In my experience, women’s induction in the Army, way back in 1992, was an impromptu decision, taken without working out the modalities of changes it would entail. It failed to read the challenges that would unfold once the status quo in terms of postings, appointments and roles was challenged. On one hand, the induction created ripples in breaking the social, cultural and psychological stereotypes of women in India. On the other, it challenged the perceived image of officers of the Indian Army, a role which required a masculine, rugged profile.

The induction not only mandated a new look at policies and infrastructure, but more importantly necessitated addressing thousands of unspoken questions which revolved around women officers’ role, their training parameters, capabilities, their acceptance by men, appointments that could be given, field postings, sharing of accommodation, security concerns, etc. And this was completely missing. To top it all, the assertion by lady officers of being accepted as “equals” added pressure on the already perplexed leadership on the ground. The magnitude of change was a bit too much and too sudden.

Sensitisation workshops should have been carried out at least for the officers commanding brigades and other institutions where lady officers were initially posted, but since it was not done, each commander integrated the lady officers into the system to the best of his capabilities, thinking process and risk appetite. This was the point when women’s induction became a subjective matter rather than an objective process. The result was that the integration and career progression for women officers was never chartered at an organisation level. The Army does not have collated data to support the arguments it made in the Supreme Court while defending its stand not to grant Permanent Commission. The struggle of women officers validates this. Most were not nominated for courses their male counterparts attended and did not get the appointments that would make them eligible for selection boards.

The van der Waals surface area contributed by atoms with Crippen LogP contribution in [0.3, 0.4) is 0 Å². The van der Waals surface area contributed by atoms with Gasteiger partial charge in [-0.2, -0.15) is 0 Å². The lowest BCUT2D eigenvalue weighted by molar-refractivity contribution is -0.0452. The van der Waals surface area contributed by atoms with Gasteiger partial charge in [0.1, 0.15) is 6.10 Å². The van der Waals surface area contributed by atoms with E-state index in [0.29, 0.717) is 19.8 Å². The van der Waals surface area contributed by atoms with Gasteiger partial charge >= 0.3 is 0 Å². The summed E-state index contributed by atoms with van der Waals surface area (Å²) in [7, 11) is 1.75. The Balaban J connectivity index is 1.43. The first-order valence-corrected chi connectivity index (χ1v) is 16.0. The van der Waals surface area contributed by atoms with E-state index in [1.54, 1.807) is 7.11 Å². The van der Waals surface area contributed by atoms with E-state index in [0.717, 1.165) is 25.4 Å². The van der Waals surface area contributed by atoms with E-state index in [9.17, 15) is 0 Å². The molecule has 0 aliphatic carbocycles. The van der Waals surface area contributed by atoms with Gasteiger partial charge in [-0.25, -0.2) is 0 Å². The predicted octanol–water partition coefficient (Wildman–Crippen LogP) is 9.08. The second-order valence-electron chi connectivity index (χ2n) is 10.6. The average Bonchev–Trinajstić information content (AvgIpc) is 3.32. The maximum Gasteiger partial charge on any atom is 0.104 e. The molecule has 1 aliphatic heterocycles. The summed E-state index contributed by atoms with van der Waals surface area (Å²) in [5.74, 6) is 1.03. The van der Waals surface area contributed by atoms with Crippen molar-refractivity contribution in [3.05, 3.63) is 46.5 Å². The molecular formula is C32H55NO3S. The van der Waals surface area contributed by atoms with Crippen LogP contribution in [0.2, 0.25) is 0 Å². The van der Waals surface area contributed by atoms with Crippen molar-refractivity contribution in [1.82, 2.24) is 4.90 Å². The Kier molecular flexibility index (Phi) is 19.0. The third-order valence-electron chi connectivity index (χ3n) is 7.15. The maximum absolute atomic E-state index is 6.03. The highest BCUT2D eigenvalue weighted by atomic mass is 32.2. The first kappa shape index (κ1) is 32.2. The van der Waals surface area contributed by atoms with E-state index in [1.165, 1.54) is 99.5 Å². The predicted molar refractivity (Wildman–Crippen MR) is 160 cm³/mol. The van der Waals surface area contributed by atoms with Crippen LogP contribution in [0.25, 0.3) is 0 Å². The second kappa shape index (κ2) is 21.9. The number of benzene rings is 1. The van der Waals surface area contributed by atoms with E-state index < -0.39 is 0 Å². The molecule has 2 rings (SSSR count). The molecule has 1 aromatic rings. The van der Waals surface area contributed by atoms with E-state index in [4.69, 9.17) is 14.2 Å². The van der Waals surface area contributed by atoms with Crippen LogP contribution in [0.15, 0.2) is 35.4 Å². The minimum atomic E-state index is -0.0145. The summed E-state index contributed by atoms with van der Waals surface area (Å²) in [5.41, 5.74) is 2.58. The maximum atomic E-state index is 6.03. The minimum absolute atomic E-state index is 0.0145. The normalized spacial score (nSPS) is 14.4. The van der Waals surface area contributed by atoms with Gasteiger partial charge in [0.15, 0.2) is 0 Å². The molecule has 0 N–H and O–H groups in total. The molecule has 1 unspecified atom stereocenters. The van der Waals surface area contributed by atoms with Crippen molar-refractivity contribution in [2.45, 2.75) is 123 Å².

What is done cannot be undone, but it is high time the Army seriously worked out a blueprint for women’s integration in letter and spirit. I agree that the integration across all corps requires due deliberation, for it calls for a lot of changes in tangible and intangible forms, yet I blame the Army for having missed the bus; 28 years is a long time to study the positives and negatives of this integration and to carry out a realistic study around challenges.

— The writer was one of the first 100-plus women inducted in the armed forces